Rationally designed and engineered bacteria represent an emerging unique approach for cancer treatment. Here, we engineer a short-lived bacterium, mp105, that is effective against diverse cancer types and safe for intravenous administration. We reveal that mp105 combats cancer by direct oncolysis, depletion of tumor-associated macrophages, and elicitation of CD4+ T cell immunity. We further engineer a glucose-sensing bacterium named m6001 that selectively colonizes solid tumors. When intratumorally injected, m6001 clears tumors more efficiently than mp105 due to its post-delivery replication in tumors and potent oncolytic capacity. Finally, we combine intravenous injection of mp105 and intratumoral injection of m6001, forming a double team against cancer. The double team enhances cancer therapy compared with single treatment for subjects carrying both intratumorally injectable and uninjectable tumors. The two anticancer bacteria and their combination are applicable to different scenarios, turning bacterial therapy for cancer into a feasible solution. Copyright © 2023 The Author(s). Published by Elsevier Inc. All rights reserved.

    • Cancer Research
    Profiling of syngeneic mouse HCC tumor models as a framework to understand anti-PD-1 sensitive tumor microenvironments.

    In Hepatology on 1 May 2023 by Zabransky, D. J., Danilova, L., et al.


    The treatment of hepatocellular carcinoma (HCC) has been transformed by the use of immune checkpoint inhibitors. However, most patients with HCC do not benefit from treatment with immunotherapy. There is an urgent need to understand the mechanisms that underlie response or resistance to immunotherapy for patients with HCC. The use of syngeneic mouse models that closely recapitulate the heterogeneity of human HCC will provide opportunities to examine the complex interactions between cancer cells and nonmalignant cells in the tumor microenvironment. We leverage a multifaceted approach that includes imaging mass cytometry and suspension cytometry by time of flight to profile the tumor microenvironments of the Hep53.4, Hepa 1-6, RIL-175, and TIBx (derivative of TIB-75) syngeneic mouse HCC models. The immune tumor microenvironments vary across these four models, and various immunosuppressive pathways exist at baseline in orthotopic liver tumors derived from these models. For instance, TIBx, which is resistant to anti-programmed cell death protein 1 therapy, contains a high proportion of "M2-like" tumor-associated macrophages with the potential to diminish antitumor immunity. Investigation of The Cancer Genome Atlas reveals that the baseline immunologic profiles of Hep53.4, RIL-175, and TIBx are broadly representative of human HCCs; however, Hepa 1-6 does not recapitulate the immune tumor microenvironment of the vast majority of human HCCs. There is a wide diversity in the immune tumor microenvironments in preclinical models and in human HCC, highlighting the need to use multiple syngeneic HCC models to improve the understanding of how to treat HCC through immune modulation. Copyright © 2023 American Association for the Study of Liver Diseases.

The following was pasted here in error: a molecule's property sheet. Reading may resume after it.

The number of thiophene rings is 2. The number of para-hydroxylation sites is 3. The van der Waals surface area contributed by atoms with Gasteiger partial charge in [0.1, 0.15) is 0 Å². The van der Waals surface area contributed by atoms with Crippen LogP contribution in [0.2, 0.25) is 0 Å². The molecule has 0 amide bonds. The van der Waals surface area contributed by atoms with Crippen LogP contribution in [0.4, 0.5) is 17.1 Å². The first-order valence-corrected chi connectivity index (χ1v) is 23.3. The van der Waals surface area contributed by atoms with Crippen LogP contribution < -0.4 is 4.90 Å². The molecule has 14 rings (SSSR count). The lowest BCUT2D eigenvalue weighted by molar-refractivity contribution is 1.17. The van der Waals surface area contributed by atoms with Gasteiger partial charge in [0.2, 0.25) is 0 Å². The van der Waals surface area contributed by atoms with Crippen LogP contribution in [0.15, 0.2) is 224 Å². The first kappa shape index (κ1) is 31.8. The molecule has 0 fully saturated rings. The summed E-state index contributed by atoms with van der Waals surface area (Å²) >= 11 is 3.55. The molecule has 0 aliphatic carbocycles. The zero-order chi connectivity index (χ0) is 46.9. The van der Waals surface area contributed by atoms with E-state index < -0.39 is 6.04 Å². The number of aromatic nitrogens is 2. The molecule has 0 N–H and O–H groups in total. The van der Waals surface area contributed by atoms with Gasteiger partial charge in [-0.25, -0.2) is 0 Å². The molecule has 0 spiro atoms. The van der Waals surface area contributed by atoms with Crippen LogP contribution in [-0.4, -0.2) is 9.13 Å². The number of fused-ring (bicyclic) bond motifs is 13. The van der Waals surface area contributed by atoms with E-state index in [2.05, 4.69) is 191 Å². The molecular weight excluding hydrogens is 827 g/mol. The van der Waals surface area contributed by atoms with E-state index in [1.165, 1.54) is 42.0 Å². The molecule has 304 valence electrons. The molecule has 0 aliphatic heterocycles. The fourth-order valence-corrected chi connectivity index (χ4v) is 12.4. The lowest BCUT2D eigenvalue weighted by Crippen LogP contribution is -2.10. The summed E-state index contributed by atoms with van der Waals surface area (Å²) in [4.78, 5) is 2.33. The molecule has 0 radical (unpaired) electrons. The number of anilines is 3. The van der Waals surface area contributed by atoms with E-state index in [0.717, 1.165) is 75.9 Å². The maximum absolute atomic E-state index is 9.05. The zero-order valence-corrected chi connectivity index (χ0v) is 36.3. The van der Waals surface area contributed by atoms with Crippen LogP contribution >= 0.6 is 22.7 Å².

• Cancer Research
    • ,
    • Immunology and Microbiology
    Balance between immunoregulatory B cells and plasma cells drives pancreatic tumor immunity.

    In Cell Reports Medicine on 20 September 2022 by Mirlekar, B., Wang, Y., et al.


    Plasma cell responses are associated with anti-tumor immunity and favorable response to immunotherapy. B cells can amplify anti-tumor immune responses through antibody production; yet B cells in patients and tumor-bearing mice often fail to support this effector function. We identify dysregulated transcriptional program in B cells that disrupts differentiation of naive B cells into anti-tumor plasma cells. The signaling network contributing to this dysfunction is driven by interleukin (IL) 35 stimulation of a STAT3-PAX5 complex that upregulates the transcriptional regulator BCL6 in naive B cells. Transient inhibition of BCL6 in tumor-educated naive B cells is sufficient to reverse the dysfunction in B cell differentiation, stimulating the intra-tumoral accumulation of plasma cells and effector T cells and rendering pancreatic tumors sensitive to anti-programmed cell death protein 1 (PD-1) blockade. Our findings argue that B cell effector dysfunction in cancer can be due to an active systemic suppression program that can be targeted to synergize with T cell-directed immunotherapy.Copyright © 2022 The Authors. Published by Elsevier Inc. All rights reserved.